Wednesday, February 22, 2006

Primaries, anyone? 

It used to said in the United States that political parties chose their candidates in smoke filled rooms. That may or not still be true but regardless of how it is done there, it is certainly still done that way in Venezuela. The two main historical parties, A.D. and COPEI are very much run from the top down (with input from the media owners of course) and those who dare to suggest internal elections are often physically beaten up. New opposition parties are often even worse as they are largely the personal fiefdom of whatever meglomaniac founded. To the extent that there is even any debate in them it is resolved not by votes, or even consensus, but by the loser of the debate leaving and founding another political party.

The main pro-Chavez party, MVR, was to be different. After all its founding ideas revolved around participatory democracy. Yet, its record on this is at best mixed. For the local elections last summer it chose its candidates through primaries throughout Venezuela. This represented a huge step forward for Venezuelan politics as for almost the first time party members determined what candidates the party would run. Unfortunately, as big a step foward as that was later last year the MVR took a big step backwards by not allowing party members to chose the candidates for the National Assembly. Discontent over this lack of internal democracy was one of the contributing factors to low turnout in the legislative elections.

This schizophrenic attitute towards primaries, sometimes having them, sometimes not, seems to be continueing. In one of the municipalities, Carrizal, that didn't have its local elections with the rest of the country last summer they are now getting ready for elections. And how is the MVR chosing its candidates? Yes, through primaries. The primaries, in which they expect about 20,000 party members to vote, will be held this Thursday. The voters will chose between 7 different candidates.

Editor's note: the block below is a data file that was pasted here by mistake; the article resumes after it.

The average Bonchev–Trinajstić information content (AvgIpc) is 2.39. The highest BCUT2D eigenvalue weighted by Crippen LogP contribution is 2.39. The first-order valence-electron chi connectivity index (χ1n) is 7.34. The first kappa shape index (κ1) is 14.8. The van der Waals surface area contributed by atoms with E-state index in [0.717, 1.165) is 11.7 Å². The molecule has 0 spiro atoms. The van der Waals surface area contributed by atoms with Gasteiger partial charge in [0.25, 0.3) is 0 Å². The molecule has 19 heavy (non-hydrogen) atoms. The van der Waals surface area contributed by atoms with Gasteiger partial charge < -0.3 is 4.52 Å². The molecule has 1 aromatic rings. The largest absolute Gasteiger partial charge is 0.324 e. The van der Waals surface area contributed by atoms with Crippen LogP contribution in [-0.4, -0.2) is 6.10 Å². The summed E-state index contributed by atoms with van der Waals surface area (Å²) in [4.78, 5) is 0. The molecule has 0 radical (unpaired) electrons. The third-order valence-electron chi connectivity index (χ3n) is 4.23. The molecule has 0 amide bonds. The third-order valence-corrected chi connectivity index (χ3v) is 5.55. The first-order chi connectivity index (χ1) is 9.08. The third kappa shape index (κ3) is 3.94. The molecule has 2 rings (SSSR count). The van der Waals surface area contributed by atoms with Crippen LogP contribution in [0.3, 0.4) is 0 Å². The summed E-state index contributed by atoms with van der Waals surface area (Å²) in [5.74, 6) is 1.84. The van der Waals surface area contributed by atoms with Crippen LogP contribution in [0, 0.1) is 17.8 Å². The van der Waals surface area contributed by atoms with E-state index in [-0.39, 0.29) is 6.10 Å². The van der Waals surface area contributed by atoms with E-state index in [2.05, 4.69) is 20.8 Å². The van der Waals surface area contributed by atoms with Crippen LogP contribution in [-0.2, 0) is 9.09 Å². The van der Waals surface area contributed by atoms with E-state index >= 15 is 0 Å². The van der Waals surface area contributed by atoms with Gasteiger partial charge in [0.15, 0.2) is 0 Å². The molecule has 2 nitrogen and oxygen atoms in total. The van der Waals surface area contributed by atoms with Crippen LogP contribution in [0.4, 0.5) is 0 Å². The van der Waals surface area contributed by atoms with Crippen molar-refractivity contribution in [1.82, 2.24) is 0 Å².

So after having a big step foward there was a big step back. Now we are having at least a baby step foward. One can only hope this most basic example of participatory democracy is picked up, expanded, and used consistantly within the entire Chavista movement. Otherwise, the "participatory democracy" phrase that seems to roll off of so many Chavistas tongues every other sentence are nothing but empty words devoid of meaning.

P.S. And where is the opposition in all of this? Are they organizing their own primaries? Not a chance. Those meglomaniacs want nothing to do with an average Joe, or Juan, having a say in affairs of state. So while they may have primaries voting will probably be limited to those who own television networks or newspapers. The opposition remains a movement of the media, not a movement of the people.


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